Wednesday, January 26, 2011

The Symphony

In response to Your Secret Name by Kary Oberbrunner, Chapters 8 and 9:

At first glance, these two very short chapters seemed to not have all that much to say, but what the author lacked in word count, he made up for in SPACE and QUIET, allowing God to speak. And when God speaks...


For instance, one great quote...

"All our baggage makes it hard for us to move, so it's a good thing God isn't waiting on us."

...provokes a flood-gate of real-life examples in my mind. Mucho baggage. Anybody else stuck in a side room surrounded by bags with ugly labels? And overwhelmed with the knowledge that you've got some places to go and don't know how you're going to get there dragging all this crap? I know about that room. And it's a discouraging place to be.

But I loved the note Kary received that taught him, in essence, that God didn't want him to be discouraged.

That really made me think. Hmmm... God. doesn't. want. me. discouraged.

You know why?????????

Because when we're discouraged, we are really saying less about OUR inability to deal with life and more about GOD'S inability in our lives. Think about that. How can we possibly think HE'S unable to move and work in our lives?! HIS strength is plenty...and perfect.

"But he said to me, 'My grace is sufficient for you, for my power is made perfect in weakness.' Therefore I will boast all the more gladly of my weaknesses, so that the power of Christ may rest upon me." 2 Corinthians 12:9

The beauty is that He doesn't need us to do the moving. Faith is sometimes hard to drum up. In fact, in the times when we're at our weakest, it may be OTHERS who do the believing for us. It may be a mother who persistently quotes a Scripture over her child as he suffers from a speech impediment. It may be her belief in a God who can heal all things. And that amazes me. That in His providence and understanding, He even provides faith in our weakness. Faith on our behalf.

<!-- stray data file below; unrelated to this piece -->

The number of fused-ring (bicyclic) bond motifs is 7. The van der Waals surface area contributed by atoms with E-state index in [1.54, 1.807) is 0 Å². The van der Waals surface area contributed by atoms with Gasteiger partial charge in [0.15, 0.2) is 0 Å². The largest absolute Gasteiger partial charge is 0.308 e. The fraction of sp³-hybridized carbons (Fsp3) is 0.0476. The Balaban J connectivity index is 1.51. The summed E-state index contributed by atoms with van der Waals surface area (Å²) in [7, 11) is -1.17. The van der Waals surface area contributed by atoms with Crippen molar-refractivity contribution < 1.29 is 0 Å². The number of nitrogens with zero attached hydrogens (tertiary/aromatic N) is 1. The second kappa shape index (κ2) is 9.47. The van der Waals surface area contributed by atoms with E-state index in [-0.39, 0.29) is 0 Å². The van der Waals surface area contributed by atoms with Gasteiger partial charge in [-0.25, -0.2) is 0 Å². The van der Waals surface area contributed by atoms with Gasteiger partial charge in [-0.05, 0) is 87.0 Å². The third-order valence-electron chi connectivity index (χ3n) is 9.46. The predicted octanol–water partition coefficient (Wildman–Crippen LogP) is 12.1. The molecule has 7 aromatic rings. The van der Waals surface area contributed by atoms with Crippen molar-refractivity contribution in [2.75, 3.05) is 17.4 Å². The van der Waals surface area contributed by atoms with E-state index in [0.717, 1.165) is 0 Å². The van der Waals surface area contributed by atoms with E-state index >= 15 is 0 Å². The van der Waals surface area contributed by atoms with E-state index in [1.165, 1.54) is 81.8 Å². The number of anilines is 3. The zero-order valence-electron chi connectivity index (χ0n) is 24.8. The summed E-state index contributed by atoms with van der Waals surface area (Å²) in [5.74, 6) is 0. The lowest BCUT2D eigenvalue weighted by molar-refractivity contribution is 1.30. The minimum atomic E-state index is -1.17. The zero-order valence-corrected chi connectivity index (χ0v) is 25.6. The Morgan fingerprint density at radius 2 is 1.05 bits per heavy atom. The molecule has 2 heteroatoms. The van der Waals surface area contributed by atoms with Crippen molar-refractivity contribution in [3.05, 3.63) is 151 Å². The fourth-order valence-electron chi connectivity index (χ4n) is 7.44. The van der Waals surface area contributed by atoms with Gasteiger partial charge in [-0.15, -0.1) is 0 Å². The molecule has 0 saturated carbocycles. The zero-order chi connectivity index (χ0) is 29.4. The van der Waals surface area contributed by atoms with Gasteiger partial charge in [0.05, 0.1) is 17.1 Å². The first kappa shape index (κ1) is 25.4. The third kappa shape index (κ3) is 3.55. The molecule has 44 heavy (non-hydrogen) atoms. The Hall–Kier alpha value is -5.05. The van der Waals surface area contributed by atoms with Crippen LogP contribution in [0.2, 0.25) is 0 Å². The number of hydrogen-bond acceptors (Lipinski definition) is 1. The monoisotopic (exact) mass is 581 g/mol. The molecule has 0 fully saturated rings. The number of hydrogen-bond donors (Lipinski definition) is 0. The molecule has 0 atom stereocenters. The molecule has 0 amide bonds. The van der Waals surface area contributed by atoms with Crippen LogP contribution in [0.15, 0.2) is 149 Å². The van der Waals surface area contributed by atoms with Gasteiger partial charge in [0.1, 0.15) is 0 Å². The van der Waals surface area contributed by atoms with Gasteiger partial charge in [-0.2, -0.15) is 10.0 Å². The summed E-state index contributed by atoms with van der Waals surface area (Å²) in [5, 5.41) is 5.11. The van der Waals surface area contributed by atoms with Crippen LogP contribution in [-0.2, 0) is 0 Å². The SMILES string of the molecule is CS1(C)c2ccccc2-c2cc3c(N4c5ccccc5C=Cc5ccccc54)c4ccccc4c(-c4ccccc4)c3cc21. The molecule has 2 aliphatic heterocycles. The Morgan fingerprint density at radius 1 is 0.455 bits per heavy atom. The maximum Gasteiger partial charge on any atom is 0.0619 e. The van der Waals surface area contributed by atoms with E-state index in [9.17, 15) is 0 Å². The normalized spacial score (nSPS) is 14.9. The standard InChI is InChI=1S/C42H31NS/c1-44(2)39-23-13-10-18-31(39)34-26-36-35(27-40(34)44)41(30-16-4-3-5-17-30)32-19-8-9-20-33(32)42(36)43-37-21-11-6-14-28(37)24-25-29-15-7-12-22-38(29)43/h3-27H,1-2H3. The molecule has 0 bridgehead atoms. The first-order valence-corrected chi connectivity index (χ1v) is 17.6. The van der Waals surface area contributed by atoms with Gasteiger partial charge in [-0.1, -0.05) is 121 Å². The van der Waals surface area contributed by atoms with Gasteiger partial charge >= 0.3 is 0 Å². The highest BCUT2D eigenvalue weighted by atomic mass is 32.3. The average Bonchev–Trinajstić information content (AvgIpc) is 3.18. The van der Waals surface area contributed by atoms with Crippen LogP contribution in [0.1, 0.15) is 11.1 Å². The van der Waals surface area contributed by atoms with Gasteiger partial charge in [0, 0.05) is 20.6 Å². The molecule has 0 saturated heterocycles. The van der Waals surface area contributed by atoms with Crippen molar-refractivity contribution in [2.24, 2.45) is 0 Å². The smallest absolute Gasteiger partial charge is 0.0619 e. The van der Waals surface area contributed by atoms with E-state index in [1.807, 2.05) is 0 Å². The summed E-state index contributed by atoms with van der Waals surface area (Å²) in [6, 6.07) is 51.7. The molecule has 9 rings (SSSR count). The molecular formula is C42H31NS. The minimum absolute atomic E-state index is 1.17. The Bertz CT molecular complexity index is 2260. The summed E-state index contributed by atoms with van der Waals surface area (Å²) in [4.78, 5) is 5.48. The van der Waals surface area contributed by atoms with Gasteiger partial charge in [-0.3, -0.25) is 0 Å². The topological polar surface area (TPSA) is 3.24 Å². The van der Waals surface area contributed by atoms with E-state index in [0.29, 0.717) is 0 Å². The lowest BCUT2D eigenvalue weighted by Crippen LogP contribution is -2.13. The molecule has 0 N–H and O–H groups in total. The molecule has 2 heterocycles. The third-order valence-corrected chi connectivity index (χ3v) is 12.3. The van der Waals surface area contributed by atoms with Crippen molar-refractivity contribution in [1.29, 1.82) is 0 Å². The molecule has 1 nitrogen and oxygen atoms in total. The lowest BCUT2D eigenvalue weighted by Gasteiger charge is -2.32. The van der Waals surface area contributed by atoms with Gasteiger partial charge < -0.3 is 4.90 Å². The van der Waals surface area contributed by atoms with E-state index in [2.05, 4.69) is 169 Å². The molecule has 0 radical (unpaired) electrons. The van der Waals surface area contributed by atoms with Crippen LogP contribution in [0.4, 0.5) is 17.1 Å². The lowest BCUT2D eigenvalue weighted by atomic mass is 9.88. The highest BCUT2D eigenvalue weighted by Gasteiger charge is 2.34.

Another thing that jumped out to me was a moment in which the author felt like he had lost God. And he wondered how the things he was living through could possibly "harmonize with God's preordained plan." And I knew exactly what he meant. Because...ahem...I've lived. And life? Well, it ain't always easy. It ain't always pretty. And when life is hugely the moment, when we're still reeling with the shock and trying to understand WHY...

Why did my baby have to die?
Why have I been rejected?
Why do I have cancer?

In those heartbreaking moments, we often lose sight of the fact that "it's not about us."

Our experiences don't NEED to harmonize with His preordained plan. Because His plan is not. about. us. It's about HIM.

But here's the thing. Those past experiences--those heartbreaking, awful, "I-can't-live-through-this" moments--they WILL harmonize with His plan. 

As time passes, you'll begin to hear the refrain. You'll see that in losing your baby, you now have compassion for others who have lost and a greater appreciation for the miracle of life. You'll see that while others may, God never rejects you--that you are held fast and close by His mighty, loving Hand. You'll see that your cancer is the tool He is using to shape you into a more beautiful creation.

In the won't need to strain to hear the harmony. 

There will be a symphony.

Read other responses at Marla Taviano's blog


  1. Lori,

    What a beautiful, tragic, wonderful, redemptive story. Thanks for letting us in. I am excited to read the next chapter.



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